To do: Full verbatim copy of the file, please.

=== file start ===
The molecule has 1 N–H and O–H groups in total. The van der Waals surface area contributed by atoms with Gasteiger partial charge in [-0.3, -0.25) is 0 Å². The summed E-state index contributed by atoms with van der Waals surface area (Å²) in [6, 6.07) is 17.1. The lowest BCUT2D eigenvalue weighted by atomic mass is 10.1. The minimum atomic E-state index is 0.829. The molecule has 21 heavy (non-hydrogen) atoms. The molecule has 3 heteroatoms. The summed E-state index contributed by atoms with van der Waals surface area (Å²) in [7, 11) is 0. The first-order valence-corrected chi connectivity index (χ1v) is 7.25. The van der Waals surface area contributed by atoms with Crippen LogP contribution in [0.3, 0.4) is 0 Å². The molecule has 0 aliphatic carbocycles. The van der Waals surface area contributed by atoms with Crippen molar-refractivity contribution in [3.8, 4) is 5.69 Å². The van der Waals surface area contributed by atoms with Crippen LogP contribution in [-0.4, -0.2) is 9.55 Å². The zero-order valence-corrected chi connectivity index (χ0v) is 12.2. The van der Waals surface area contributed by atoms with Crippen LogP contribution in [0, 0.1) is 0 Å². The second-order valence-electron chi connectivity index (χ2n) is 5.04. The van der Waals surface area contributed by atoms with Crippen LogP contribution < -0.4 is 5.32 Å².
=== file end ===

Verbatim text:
The molecule has 1 N–H and O–H groups in total. The van der Waals surface area contributed by atoms with Gasteiger partial charge in [-0.3, -0.25) is 0 Å². The summed E-state index contributed by atoms with van der Waals surface area (Å²) in [6, 6.07) is 17.1. The lowest BCUT2D eigenvalue weighted by atomic mass is 10.1. The minimum atomic E-state index is 0.829. The molecule has 21 heavy (non-hydrogen) atoms. The molecule has 3 heteroatoms. The summed E-state index contributed by atoms with van der Waals surface area (Å²) in [7, 11) is 0. The first-order valence-corrected chi connectivity index (χ1v) is 7.25. The van der Waals surface area contributed by atoms with Crippen LogP contribution in [0.3, 0.4) is 0 Å². The molecule has 0 aliphatic carbocycles. The van der Waals surface area contributed by atoms with Crippen molar-refractivity contribution in [3.8, 4) is 5.69 Å². The van der Waals surface area contributed by atoms with Crippen LogP contribution in [-0.4, -0.2) is 9.55 Å². The zero-order valence-corrected chi connectivity index (χ0v) is 12.2. The van der Waals surface area contributed by atoms with Crippen LogP contribution in [0, 0.1) is 0 Å². The second-order valence-electron chi connectivity index (χ2n) is 5.04. The van der Waals surface area contributed by atoms with Crippen LogP contribution < -0.4 is 5.32 Å².